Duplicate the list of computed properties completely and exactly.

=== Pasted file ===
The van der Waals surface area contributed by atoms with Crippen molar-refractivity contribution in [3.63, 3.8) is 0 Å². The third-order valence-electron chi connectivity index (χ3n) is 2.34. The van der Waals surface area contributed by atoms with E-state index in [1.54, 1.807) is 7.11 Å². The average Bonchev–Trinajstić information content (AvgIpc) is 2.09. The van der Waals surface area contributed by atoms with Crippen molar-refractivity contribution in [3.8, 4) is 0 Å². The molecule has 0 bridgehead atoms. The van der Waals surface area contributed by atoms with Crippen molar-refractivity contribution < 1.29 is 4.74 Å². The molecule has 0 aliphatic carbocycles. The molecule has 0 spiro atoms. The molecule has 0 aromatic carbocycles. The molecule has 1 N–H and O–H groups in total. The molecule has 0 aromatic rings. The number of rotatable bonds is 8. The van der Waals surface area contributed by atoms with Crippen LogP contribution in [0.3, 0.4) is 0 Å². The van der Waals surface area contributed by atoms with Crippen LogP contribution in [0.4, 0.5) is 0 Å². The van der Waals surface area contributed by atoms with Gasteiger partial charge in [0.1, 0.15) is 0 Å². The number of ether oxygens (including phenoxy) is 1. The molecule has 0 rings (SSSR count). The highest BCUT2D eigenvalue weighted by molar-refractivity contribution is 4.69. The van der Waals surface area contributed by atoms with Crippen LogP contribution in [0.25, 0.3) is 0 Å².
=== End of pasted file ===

The van der Waals surface area contributed by atoms with Crippen molar-refractivity contribution in [3.63, 3.8) is 0 Å². The third-order valence-electron chi connectivity index (χ3n) is 2.34. The van der Waals surface area contributed by atoms with E-state index in [1.54, 1.807) is 7.11 Å². The average Bonchev–Trinajstić information content (AvgIpc) is 2.09. The van der Waals surface area contributed by atoms with Crippen molar-refractivity contribution in [3.8, 4) is 0 Å². The molecule has 0 bridgehead atoms. The van der Waals surface area contributed by atoms with Crippen molar-refractivity contribution < 1.29 is 4.74 Å². The molecule has 0 aliphatic carbocycles. The molecule has 0 spiro atoms. The molecule has 0 aromatic carbocycles. The molecule has 1 N–H and O–H groups in total. The molecule has 0 aromatic rings. The number of rotatable bonds is 8. The van der Waals surface area contributed by atoms with Crippen LogP contribution in [0.3, 0.4) is 0 Å². The van der Waals surface area contributed by atoms with Crippen LogP contribution in [0.4, 0.5) is 0 Å². The van der Waals surface area contributed by atoms with Gasteiger partial charge in [0.1, 0.15) is 0 Å². The number of ether oxygens (including phenoxy) is 1. The molecule has 0 rings (SSSR count). The highest BCUT2D eigenvalue weighted by molar-refractivity contribution is 4.69. The van der Waals surface area contributed by atoms with Crippen LogP contribution in [0.25, 0.3) is 0 Å².